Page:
Roger Niello

Tax Reform is an essential Budget Reform

In the national debate over the debt and budget deficits, reforming our tax system is an important, if not the key, part of the solution. Well, as there seem to be similarities between California and Beltway budget battles, there is definitely a similarity in the importance of tax reform. It may even more important in our quest to regain the Golden in our State.

Here’s the problem. We are dependent upon a system of taxation that is overly reliant upon burdening the productive sector of our economy and is so highly volatile that it makes rational budgeting very difficult.

The best – or, perhaps I should say, the least bad – system of taxation is one with the broadest possible base, the lowest possible rate and brings along with it the built-in ability to pay. The broad base is to appropriately share the burden of public services. The lowest possible rate is to minimize the drag on the economy. The built-in ability to pay is to provide equity in the exaction.

Almost all of California’s tax revenue comes from three sources: income taxes (personal income tax – or PIT – and corporate income tax – or CIT), sales taxes and property taxes. There are problems with each.

The income tax burdens those who produce. That’s obviously a drag on the economy. In California we maximize that drag by imposing higher rates on higher incomes. That provides the maximum drag on the most productive sector of the economy: high income earners. Since the income of higher earners tends to vary more than lower income earners, this also causes a very volatile tax source, making budget writing so much more difficult from year to year.

The sales tax is a burden on consumption. Discouraging consumption obviously also dampens economic activity. Being perfectly consistent in its tax system dysfunction, California complicates this component of taxation by discriminating against one sector of the economy in favor of another: sales of hard good are taxed while services are traded free of tax. Government policies should never pick winners and losers, but this is exactly what the sales tax does.

The problem with the property tax is that it violates my third tenant of rational tax policy: that the source should bring along with it the ability to pay the tax. Income and sales activity are based upon cash transactions and therefore at least provide the funds to pay the assessment. The mere ownership of property carries no guarantee of cash to pay a tax. While property tax arguably does not provide as much a drag on economic activity as sales and income taxes, it is probably the worst source of tax because of the inherent lack of liquidity.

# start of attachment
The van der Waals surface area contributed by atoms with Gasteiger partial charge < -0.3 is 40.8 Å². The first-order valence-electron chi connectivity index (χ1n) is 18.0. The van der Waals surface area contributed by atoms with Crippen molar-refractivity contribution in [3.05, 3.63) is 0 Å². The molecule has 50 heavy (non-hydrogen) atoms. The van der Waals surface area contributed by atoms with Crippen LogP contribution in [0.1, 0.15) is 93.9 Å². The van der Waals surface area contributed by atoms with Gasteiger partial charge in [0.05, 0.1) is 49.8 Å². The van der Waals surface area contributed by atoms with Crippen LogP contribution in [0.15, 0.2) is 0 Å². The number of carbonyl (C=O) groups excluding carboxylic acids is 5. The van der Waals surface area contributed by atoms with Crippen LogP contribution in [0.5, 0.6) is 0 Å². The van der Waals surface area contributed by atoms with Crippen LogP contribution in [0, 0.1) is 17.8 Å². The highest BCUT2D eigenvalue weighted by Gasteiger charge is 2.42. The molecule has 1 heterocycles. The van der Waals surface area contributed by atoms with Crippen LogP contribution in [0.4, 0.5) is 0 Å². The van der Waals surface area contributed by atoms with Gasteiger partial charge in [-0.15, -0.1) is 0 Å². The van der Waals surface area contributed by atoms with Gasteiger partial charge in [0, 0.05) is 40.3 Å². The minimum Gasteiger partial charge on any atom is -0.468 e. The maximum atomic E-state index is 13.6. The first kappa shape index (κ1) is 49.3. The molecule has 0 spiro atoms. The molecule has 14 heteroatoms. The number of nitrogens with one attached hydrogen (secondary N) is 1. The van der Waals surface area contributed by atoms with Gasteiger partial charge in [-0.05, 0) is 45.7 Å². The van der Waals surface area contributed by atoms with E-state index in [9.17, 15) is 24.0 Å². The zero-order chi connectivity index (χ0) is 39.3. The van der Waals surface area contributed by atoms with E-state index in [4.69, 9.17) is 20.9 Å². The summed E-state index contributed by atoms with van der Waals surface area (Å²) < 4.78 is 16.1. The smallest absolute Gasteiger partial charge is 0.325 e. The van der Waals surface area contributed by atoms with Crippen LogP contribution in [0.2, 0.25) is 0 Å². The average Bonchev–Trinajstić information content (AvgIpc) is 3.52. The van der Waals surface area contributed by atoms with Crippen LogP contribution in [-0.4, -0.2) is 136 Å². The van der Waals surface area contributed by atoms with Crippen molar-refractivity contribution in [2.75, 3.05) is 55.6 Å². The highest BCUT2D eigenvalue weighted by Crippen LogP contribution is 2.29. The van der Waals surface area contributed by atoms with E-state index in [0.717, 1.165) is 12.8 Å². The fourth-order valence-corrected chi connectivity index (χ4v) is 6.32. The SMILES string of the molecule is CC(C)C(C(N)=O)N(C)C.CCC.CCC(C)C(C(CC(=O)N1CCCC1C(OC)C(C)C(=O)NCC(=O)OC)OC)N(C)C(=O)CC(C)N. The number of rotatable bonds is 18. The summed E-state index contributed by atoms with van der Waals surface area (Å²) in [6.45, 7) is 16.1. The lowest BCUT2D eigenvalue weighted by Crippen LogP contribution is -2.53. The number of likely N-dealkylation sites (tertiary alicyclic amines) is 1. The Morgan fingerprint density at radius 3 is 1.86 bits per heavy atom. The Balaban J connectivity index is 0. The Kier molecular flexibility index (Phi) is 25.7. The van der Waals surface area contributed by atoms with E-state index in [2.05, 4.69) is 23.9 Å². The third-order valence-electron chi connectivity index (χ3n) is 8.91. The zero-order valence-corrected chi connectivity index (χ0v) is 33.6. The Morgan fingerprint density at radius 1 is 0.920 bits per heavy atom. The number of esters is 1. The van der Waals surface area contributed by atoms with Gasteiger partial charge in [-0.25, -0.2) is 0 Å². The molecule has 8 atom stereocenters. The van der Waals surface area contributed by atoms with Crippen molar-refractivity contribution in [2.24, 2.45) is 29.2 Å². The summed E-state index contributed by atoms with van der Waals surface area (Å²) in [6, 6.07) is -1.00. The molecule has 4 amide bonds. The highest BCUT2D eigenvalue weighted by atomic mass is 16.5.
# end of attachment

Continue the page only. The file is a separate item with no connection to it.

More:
So what to do? Well, as I stated at the outset, broaden the base and flatten the rates. Taxes should be assessed such that as many people as possible pay for the benefits of public services and that the exaction should provide the least possible burden on the economy.

First of all, don’t mess with Proposition 13. For reasons stated, property is the worst source of taxation and should be kept to a minimum. Existing rules in accordance with Prop 13 accomplish this. Don’t change a thing.

We should adopt a flat income tax. Ideally that would be one rate with no deductions. A recent paper has demonstrated that such an approach using a 4% rate could be revenue neutral. This would reduce volatility greatly and would be a considerably lower burden on the economy in the aggregate. A rather significant side benefit would be decidedly easier tax return preparation.

It would also make sense to extend the sales tax to services and lower the rate. This would reduce the economic discrimination of the existing system. Lowering the rate to maintain revenue neutrality would serve to lessen the inevitable blow that any taxes impose upon the economy.

On that last point, it is important to acknowledge that any taxes do have an economic cost. But it is important also to acknowledge that services are provided as a result. It is the job of the political system and the budget writing process to insure that the services are worth the cost. That is a whole separate discussion and is not the subject of this essay, but its importance is implicit in the significance of tax policy.

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